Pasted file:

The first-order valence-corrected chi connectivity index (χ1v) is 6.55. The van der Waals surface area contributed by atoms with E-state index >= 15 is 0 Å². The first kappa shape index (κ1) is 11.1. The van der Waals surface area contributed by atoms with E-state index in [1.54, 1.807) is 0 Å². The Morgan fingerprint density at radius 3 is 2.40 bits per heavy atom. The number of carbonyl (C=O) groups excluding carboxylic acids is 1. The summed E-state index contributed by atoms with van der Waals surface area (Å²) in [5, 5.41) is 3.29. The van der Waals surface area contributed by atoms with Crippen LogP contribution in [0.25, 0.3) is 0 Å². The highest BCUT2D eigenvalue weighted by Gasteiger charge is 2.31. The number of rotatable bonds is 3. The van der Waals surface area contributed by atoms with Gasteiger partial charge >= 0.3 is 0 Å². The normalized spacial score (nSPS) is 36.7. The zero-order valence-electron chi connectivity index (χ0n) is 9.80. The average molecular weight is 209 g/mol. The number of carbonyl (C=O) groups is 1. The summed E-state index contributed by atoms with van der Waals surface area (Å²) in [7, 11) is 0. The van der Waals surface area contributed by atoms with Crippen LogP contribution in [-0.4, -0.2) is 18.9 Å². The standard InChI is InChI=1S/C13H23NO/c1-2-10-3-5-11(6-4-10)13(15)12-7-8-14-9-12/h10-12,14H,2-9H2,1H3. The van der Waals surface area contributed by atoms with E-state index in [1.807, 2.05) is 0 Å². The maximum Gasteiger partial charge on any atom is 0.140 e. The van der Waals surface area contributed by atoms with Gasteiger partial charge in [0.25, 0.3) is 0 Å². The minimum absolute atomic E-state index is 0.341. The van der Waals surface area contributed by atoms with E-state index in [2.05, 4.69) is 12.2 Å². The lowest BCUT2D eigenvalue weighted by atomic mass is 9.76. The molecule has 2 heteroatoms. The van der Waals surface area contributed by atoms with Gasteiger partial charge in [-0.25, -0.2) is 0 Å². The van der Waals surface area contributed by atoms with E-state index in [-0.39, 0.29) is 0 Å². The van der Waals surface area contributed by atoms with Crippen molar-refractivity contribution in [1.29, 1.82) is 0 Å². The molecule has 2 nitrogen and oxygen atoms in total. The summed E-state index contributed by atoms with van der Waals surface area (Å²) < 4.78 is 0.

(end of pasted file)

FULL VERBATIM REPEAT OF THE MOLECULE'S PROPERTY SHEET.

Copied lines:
The first-order valence-corrected chi connectivity index (χ1v) is 6.55. The van der Waals surface area contributed by atoms with E-state index >= 15 is 0 Å². The first kappa shape index (κ1) is 11.1. The van der Waals surface area contributed by atoms with E-state index in [1.54, 1.807) is 0 Å². The Morgan fingerprint density at radius 3 is 2.40 bits per heavy atom. The number of carbonyl (C=O) groups excluding carboxylic acids is 1. The summed E-state index contributed by atoms with van der Waals surface area (Å²) in [5, 5.41) is 3.29. The van der Waals surface area contributed by atoms with Crippen LogP contribution in [0.25, 0.3) is 0 Å². The highest BCUT2D eigenvalue weighted by Gasteiger charge is 2.31. The number of rotatable bonds is 3. The van der Waals surface area contributed by atoms with Gasteiger partial charge >= 0.3 is 0 Å². The normalized spacial score (nSPS) is 36.7. The zero-order valence-electron chi connectivity index (χ0n) is 9.80. The average molecular weight is 209 g/mol. The number of carbonyl (C=O) groups is 1. The summed E-state index contributed by atoms with van der Waals surface area (Å²) in [7, 11) is 0. The van der Waals surface area contributed by atoms with Crippen LogP contribution in [-0.4, -0.2) is 18.9 Å². The standard InChI is InChI=1S/C13H23NO/c1-2-10-3-5-11(6-4-10)13(15)12-7-8-14-9-12/h10-12,14H,2-9H2,1H3. The van der Waals surface area contributed by atoms with E-state index in [1.807, 2.05) is 0 Å². The maximum Gasteiger partial charge on any atom is 0.140 e. The van der Waals surface area contributed by atoms with Gasteiger partial charge in [0.25, 0.3) is 0 Å². The minimum absolute atomic E-state index is 0.341. The van der Waals surface area contributed by atoms with E-state index in [2.05, 4.69) is 12.2 Å². The lowest BCUT2D eigenvalue weighted by atomic mass is 9.76. The molecule has 2 heteroatoms. The van der Waals surface area contributed by atoms with Gasteiger partial charge in [-0.25, -0.2) is 0 Å². The van der Waals surface area contributed by atoms with E-state index in [-0.39, 0.29) is 0 Å². The van der Waals surface area contributed by atoms with Crippen molar-refractivity contribution in [1.29, 1.82) is 0 Å². The molecule has 2 nitrogen and oxygen atoms in total. The summed E-state index contributed by atoms with van der Waals surface area (Å²) < 4.78 is 0.